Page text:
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My Lords, this Government recognise the vital importance of pupils being healthy and well nourished. We already encourage the consumption of dairy products as part of a balanced diet through school funding legislation and guidance. Under the school food standards, milk must be available during school hours and offered free to disadvantaged pupils. In addition, schools and childcare settings receive over £70 million a year of funding through the EU and nursery milk schemes.
Is it not the case that milk can play a conspicuous part in helping to combat obesity among children and the decay of their teeth—problems, sadly, that are increasing in our country today? Is there not more that can be done by the Government, schools themselves and interested organisations to get regular, increased consumption of milk in schools, so that children gain the health benefits that it brings?
I agree entirely with my noble friend that milk is excellent for children’s growth and development. It is a good source of energy and protein and contains a wide range of vitamins and minerals. It is also rich in calcium, which growing children and young people need to build healthy bones and teeth. That is why the school food standards require low-fat milk or lactose-reduced milk to be available during school hours and why we are encouraging further consumption of dairy or dairy alternatives through our Eatwell Guide. Of course, we are focused on healthy eating through our child obesity plan.
My Lords, is the Minister aware that children who are given whole milk—as opposed to semi-skimmed milk—for the first six years of their life are much healthier and less obese than those who are not? This is because fat in whole milk enters the duodenum and delays the emptying of the stomach, giving the feeling of fullness and therefore reducing the chances of obesity.
My noble friend raises a very interesting point. I shall ensure that officials are aware of it and of all the implications to which he referred. The Government recommend that children should be given whole milk and dairy products until they are two years old because they may not get the calories or essential vitamins they need from lower-fat milks. After the age of two, children should gradually move to semi-skimmed milk, as long as they have a varied, balanced diet and are growing well. In England, whole milk can be provided up to the end of the school year in which children reach five, but after that, as I have said, school milk must be low-fat or lactose reduced.
My Lords, the Minister mentioned the problems of tooth decay, which in the north-west—my area—have reached worrying levels. Up to 35% of young people there have tooth decay. The Minister will be aware that in many schools, pupils are offered dental milk. Parents have a choice: they can choose ordinary milk or dental milk. This option to choose dental milk has been very helpful in dealing with tooth decay. Do the Government have any plans to further promote the drinking of dental milk?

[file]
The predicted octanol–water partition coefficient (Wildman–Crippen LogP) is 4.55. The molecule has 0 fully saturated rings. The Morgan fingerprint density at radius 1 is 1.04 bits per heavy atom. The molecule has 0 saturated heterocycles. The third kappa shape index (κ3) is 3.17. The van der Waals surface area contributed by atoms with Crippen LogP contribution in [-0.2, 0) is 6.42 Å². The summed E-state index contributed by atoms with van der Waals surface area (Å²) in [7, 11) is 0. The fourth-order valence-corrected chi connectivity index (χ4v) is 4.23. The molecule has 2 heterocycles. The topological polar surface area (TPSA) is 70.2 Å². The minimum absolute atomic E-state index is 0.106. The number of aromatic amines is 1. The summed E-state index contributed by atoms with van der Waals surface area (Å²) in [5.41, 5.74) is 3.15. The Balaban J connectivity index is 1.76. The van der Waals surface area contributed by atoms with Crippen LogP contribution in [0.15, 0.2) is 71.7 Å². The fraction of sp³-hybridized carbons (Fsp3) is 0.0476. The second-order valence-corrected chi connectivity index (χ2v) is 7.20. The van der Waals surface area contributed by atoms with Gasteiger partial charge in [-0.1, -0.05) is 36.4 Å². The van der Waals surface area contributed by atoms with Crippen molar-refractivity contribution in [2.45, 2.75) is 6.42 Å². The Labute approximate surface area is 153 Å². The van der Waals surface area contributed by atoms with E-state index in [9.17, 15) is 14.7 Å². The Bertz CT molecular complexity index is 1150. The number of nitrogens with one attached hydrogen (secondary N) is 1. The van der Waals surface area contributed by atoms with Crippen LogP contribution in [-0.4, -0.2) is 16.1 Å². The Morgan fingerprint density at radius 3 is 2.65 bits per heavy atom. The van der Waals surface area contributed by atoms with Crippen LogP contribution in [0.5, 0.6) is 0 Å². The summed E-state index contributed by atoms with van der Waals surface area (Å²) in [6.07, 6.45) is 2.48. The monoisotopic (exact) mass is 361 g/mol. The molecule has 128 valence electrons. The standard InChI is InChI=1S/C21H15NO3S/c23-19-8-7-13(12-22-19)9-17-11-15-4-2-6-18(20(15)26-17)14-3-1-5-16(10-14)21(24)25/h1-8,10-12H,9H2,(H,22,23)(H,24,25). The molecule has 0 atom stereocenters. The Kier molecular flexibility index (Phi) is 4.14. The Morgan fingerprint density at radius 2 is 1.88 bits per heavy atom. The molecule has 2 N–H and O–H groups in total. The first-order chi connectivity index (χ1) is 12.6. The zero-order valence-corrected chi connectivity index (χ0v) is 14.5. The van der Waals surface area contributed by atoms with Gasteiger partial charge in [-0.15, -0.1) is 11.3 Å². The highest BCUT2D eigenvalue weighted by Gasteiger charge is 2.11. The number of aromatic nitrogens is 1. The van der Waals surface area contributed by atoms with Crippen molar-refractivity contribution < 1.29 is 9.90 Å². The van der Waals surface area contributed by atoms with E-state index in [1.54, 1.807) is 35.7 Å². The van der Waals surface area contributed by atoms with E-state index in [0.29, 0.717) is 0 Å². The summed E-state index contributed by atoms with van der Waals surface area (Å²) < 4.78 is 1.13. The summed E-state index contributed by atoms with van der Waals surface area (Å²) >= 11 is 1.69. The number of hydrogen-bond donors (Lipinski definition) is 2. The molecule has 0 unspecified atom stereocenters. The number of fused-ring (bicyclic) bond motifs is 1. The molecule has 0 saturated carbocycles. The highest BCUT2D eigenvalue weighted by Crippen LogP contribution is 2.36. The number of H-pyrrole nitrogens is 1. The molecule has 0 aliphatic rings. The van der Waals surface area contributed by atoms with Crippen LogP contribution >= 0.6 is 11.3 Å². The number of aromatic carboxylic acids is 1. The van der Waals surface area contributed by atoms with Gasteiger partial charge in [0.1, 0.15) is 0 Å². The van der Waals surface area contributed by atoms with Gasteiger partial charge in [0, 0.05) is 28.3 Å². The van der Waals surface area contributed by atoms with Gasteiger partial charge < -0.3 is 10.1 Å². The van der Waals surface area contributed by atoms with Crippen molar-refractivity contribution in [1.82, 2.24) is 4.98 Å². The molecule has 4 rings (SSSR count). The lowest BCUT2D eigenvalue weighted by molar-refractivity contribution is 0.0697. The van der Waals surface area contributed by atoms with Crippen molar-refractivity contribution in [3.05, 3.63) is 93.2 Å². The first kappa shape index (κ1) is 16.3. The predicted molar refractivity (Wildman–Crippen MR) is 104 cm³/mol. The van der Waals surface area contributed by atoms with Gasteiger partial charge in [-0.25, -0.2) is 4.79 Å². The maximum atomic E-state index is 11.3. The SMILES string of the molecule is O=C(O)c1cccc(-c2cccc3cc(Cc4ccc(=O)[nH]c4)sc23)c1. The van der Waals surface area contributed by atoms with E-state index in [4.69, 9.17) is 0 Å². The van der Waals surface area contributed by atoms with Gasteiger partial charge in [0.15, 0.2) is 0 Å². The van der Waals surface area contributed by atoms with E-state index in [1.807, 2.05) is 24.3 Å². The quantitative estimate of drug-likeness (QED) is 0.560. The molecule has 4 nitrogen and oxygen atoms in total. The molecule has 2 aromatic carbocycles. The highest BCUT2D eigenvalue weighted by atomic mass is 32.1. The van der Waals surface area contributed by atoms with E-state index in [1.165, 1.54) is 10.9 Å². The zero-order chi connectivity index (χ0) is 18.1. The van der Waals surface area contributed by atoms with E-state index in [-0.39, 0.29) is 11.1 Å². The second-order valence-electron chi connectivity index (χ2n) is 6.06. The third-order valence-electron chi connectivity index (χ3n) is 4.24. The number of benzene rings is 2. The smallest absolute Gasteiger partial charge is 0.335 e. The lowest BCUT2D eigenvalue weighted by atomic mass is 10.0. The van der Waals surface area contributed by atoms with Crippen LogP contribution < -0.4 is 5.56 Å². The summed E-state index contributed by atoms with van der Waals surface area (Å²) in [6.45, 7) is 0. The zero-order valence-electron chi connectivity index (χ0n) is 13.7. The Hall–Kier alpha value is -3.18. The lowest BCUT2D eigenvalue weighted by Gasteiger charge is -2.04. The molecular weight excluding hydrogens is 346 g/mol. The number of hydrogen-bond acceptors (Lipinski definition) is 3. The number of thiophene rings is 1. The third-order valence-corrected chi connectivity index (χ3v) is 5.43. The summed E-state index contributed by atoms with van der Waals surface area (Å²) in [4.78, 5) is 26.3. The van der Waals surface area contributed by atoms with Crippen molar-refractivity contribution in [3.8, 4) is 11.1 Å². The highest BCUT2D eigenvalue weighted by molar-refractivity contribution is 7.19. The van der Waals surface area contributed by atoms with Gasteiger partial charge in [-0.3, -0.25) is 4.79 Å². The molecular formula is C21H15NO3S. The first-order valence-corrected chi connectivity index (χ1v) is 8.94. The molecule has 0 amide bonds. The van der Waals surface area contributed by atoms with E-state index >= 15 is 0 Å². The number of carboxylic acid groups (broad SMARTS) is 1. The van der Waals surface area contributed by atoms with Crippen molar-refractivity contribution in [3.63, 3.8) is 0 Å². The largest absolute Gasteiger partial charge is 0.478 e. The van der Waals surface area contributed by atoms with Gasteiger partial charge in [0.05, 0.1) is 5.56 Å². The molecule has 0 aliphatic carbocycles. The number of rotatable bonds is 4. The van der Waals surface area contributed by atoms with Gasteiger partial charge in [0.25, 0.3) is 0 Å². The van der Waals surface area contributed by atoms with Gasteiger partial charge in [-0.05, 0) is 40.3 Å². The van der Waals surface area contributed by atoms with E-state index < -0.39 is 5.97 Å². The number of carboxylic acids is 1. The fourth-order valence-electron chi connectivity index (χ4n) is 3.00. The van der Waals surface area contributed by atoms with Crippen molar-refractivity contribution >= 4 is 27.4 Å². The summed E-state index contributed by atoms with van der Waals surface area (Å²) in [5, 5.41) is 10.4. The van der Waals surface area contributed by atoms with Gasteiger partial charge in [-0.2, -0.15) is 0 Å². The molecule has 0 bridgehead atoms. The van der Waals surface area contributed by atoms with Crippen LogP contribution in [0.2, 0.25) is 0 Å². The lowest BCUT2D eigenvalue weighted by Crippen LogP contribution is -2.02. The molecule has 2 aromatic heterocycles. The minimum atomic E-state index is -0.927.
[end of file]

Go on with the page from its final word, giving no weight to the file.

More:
The noble Lord raises a very good point and I know he is very experienced in the area of primary schools. I am aware of a depressing number of children having their teeth removed because they have rotted at a very young age, and of many schools having things such as tooth-brushing schemes, et cetera. I shall certainly look more at what we are doing in the area he mentioned.
My Lords, the Minister alluded to, but did not mention, the European school milk scheme, which is funded by the European Union, but administered by Defra. It provides subsidised milk to all children above the age of five each day in school. However, Defra has committed to containing participation in the scheme for only as long as the UK is a member of the EU. I am sure noble Lords will remember that some 40 years ago, a former Education Secretary attracted considerable opprobrium when she decided to reduce the amount of milk available to school children. I am certain the Minister would not like that to happen to his current boss, so will he commit to meeting with his fellow Ministers in the Department of Health to find a way of lobbying the Government to provide a replacement for the current scheme when it expires in 2019?
We will play a full role in the existing scheme until we leave the EU, but as our involvement in the scheme will be short term, we are taking a pragmatic approach to keeping changes to current arrangements to a minimum. We will consider the long-term approach to school milk provision, following our exit from the EU, as part of our future domestic policy programme.
My Lords, milk is also rich in vitamin D, as the Minister has said. There is some research highlighting that young girls from ethnic minorities and Asian women are more prone to vitamin D deficiency. Will the Minister say whether his department is working closely with the Department of Health to highlight this issue so that it can be addressed?
I entirely agree with the noble Baroness and I am very shocked to see how many pupils often arrive at school having not eaten. Some even do not necessarily use their dinner money to eat in school. All schools try to discourage this and try to get them to eat in school, but there are an increasing number of breakfast programmes, such as the Magic Breakfast, and we have announced in the Budget that we are providing further money to enable schools to provide breakfast clubs.
My Lords, milk production and milk prices are slowly recovering. The market is still volatile and many British dairy farmers suffer daily losses. Can my noble friend explain what steps the Government are taking to support the milk industry?